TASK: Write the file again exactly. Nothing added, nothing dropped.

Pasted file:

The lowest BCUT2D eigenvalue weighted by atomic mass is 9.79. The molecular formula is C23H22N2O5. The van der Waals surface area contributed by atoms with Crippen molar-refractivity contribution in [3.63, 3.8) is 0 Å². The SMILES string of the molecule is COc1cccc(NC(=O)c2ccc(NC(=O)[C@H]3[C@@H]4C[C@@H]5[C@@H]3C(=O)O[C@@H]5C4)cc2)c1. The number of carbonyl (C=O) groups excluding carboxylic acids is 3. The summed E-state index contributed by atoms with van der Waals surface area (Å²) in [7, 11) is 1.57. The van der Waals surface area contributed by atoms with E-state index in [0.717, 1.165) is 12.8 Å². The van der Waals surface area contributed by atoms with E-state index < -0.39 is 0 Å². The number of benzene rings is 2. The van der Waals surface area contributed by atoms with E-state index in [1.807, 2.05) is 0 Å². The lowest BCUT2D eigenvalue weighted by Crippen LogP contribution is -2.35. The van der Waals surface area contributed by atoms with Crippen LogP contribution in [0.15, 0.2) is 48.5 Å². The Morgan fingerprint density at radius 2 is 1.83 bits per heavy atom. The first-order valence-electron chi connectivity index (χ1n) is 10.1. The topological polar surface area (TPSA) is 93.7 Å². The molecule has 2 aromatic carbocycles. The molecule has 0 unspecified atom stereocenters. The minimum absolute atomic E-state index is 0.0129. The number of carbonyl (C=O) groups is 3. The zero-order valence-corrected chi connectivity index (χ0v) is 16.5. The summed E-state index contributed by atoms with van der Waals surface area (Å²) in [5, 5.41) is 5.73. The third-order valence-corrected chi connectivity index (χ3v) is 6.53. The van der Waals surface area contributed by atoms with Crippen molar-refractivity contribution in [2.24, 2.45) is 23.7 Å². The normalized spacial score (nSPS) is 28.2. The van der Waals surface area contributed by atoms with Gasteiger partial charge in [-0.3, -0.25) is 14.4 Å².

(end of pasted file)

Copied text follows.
The lowest BCUT2D eigenvalue weighted by atomic mass is 9.79. The molecular formula is C23H22N2O5. The van der Waals surface area contributed by atoms with Crippen molar-refractivity contribution in [3.63, 3.8) is 0 Å². The SMILES string of the molecule is COc1cccc(NC(=O)c2ccc(NC(=O)[C@H]3[C@@H]4C[C@@H]5[C@@H]3C(=O)O[C@@H]5C4)cc2)c1. The number of carbonyl (C=O) groups excluding carboxylic acids is 3. The summed E-state index contributed by atoms with van der Waals surface area (Å²) in [7, 11) is 1.57. The van der Waals surface area contributed by atoms with E-state index in [0.717, 1.165) is 12.8 Å². The van der Waals surface area contributed by atoms with E-state index < -0.39 is 0 Å². The number of benzene rings is 2. The van der Waals surface area contributed by atoms with E-state index in [1.807, 2.05) is 0 Å². The lowest BCUT2D eigenvalue weighted by Crippen LogP contribution is -2.35. The van der Waals surface area contributed by atoms with Crippen LogP contribution in [0.15, 0.2) is 48.5 Å². The Morgan fingerprint density at radius 2 is 1.83 bits per heavy atom. The first-order valence-electron chi connectivity index (χ1n) is 10.1. The topological polar surface area (TPSA) is 93.7 Å². The molecule has 2 aromatic carbocycles. The molecule has 0 unspecified atom stereocenters. The minimum absolute atomic E-state index is 0.0129. The number of carbonyl (C=O) groups is 3. The zero-order valence-corrected chi connectivity index (χ0v) is 16.5. The summed E-state index contributed by atoms with van der Waals surface area (Å²) in [5, 5.41) is 5.73. The third-order valence-corrected chi connectivity index (χ3v) is 6.53. The van der Waals surface area contributed by atoms with Crippen molar-refractivity contribution in [2.24, 2.45) is 23.7 Å². The normalized spacial score (nSPS) is 28.2. The van der Waals surface area contributed by atoms with Gasteiger partial charge in [-0.3, -0.25) is 14.4 Å².